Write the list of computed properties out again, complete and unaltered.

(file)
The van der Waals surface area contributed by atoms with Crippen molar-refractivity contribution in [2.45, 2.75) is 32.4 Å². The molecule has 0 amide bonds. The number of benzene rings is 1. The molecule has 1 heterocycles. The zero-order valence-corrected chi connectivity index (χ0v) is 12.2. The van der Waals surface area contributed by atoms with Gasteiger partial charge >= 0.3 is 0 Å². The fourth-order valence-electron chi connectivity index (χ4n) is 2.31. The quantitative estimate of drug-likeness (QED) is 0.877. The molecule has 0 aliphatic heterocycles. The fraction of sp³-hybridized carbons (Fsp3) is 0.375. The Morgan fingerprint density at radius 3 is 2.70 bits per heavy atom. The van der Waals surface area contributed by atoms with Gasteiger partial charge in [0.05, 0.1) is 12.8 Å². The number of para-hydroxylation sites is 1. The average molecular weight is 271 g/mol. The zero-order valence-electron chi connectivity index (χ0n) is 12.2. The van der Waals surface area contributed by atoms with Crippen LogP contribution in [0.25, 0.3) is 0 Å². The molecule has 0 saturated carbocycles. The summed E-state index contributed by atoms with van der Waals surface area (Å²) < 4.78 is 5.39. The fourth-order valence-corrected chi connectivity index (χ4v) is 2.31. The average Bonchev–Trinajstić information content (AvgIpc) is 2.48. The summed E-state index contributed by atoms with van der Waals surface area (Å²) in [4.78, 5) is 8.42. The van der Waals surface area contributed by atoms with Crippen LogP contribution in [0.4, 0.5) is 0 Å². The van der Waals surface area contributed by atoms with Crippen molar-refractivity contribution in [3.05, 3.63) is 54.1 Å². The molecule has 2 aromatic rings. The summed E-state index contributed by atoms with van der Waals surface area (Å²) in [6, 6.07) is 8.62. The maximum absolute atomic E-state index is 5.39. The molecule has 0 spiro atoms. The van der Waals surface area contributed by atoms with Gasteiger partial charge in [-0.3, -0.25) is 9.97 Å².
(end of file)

The van der Waals surface area contributed by atoms with Crippen molar-refractivity contribution in [2.45, 2.75) is 32.4 Å². The molecule has 0 amide bonds. The number of benzene rings is 1. The molecule has 1 heterocycles. The zero-order valence-corrected chi connectivity index (χ0v) is 12.2. The van der Waals surface area contributed by atoms with Gasteiger partial charge >= 0.3 is 0 Å². The fourth-order valence-electron chi connectivity index (χ4n) is 2.31. The quantitative estimate of drug-likeness (QED) is 0.877. The molecule has 0 aliphatic heterocycles. The fraction of sp³-hybridized carbons (Fsp3) is 0.375. The Morgan fingerprint density at radius 3 is 2.70 bits per heavy atom. The van der Waals surface area contributed by atoms with Gasteiger partial charge in [0.05, 0.1) is 12.8 Å². The number of para-hydroxylation sites is 1. The average molecular weight is 271 g/mol. The zero-order valence-electron chi connectivity index (χ0n) is 12.2. The van der Waals surface area contributed by atoms with Crippen LogP contribution in [0.25, 0.3) is 0 Å². The molecule has 0 saturated carbocycles. The summed E-state index contributed by atoms with van der Waals surface area (Å²) < 4.78 is 5.39. The fourth-order valence-corrected chi connectivity index (χ4v) is 2.31. The average Bonchev–Trinajstić information content (AvgIpc) is 2.48. The summed E-state index contributed by atoms with van der Waals surface area (Å²) in [4.78, 5) is 8.42. The van der Waals surface area contributed by atoms with Crippen LogP contribution in [0.4, 0.5) is 0 Å². The van der Waals surface area contributed by atoms with Crippen molar-refractivity contribution in [3.05, 3.63) is 54.1 Å². The molecule has 2 aromatic rings. The summed E-state index contributed by atoms with van der Waals surface area (Å²) in [6, 6.07) is 8.62. The maximum absolute atomic E-state index is 5.39. The molecule has 0 spiro atoms. The van der Waals surface area contributed by atoms with Gasteiger partial charge in [-0.3, -0.25) is 9.97 Å².